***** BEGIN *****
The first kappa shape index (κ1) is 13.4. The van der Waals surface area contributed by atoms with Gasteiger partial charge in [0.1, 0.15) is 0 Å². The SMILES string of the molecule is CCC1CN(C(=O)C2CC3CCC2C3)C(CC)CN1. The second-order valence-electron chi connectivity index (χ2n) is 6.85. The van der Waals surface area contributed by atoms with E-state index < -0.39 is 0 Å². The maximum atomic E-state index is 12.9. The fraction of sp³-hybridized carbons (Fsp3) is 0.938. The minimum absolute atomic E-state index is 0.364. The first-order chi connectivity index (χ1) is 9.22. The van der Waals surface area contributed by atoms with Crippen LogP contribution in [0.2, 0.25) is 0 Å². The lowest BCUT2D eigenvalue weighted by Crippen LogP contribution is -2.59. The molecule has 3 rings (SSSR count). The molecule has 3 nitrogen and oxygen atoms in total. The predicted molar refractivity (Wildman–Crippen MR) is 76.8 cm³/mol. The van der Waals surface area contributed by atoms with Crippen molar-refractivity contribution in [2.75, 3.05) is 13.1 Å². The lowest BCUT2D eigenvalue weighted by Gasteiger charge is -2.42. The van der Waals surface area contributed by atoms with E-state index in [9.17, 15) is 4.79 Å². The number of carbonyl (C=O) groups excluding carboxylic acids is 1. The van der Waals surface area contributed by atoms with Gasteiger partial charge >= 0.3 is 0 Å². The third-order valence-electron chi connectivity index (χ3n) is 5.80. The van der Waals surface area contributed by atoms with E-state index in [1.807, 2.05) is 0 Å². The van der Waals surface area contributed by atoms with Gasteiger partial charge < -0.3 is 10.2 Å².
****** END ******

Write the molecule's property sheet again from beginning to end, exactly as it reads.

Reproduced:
The first kappa shape index (κ1) is 13.4. The van der Waals surface area contributed by atoms with Gasteiger partial charge in [0.1, 0.15) is 0 Å². The SMILES string of the molecule is CCC1CN(C(=O)C2CC3CCC2C3)C(CC)CN1. The second-order valence-electron chi connectivity index (χ2n) is 6.85. The van der Waals surface area contributed by atoms with E-state index < -0.39 is 0 Å². The maximum atomic E-state index is 12.9. The fraction of sp³-hybridized carbons (Fsp3) is 0.938. The minimum absolute atomic E-state index is 0.364. The first-order chi connectivity index (χ1) is 9.22. The van der Waals surface area contributed by atoms with Crippen LogP contribution in [0.2, 0.25) is 0 Å². The lowest BCUT2D eigenvalue weighted by Crippen LogP contribution is -2.59. The molecule has 3 rings (SSSR count). The molecule has 3 nitrogen and oxygen atoms in total. The predicted molar refractivity (Wildman–Crippen MR) is 76.8 cm³/mol. The van der Waals surface area contributed by atoms with Crippen molar-refractivity contribution in [2.75, 3.05) is 13.1 Å². The lowest BCUT2D eigenvalue weighted by Gasteiger charge is -2.42. The van der Waals surface area contributed by atoms with E-state index in [9.17, 15) is 4.79 Å². The number of carbonyl (C=O) groups excluding carboxylic acids is 1. The van der Waals surface area contributed by atoms with Gasteiger partial charge >= 0.3 is 0 Å². The third-order valence-electron chi connectivity index (χ3n) is 5.80. The van der Waals surface area contributed by atoms with E-state index in [1.807, 2.05) is 0 Å². The van der Waals surface area contributed by atoms with Gasteiger partial charge < -0.3 is 10.2 Å².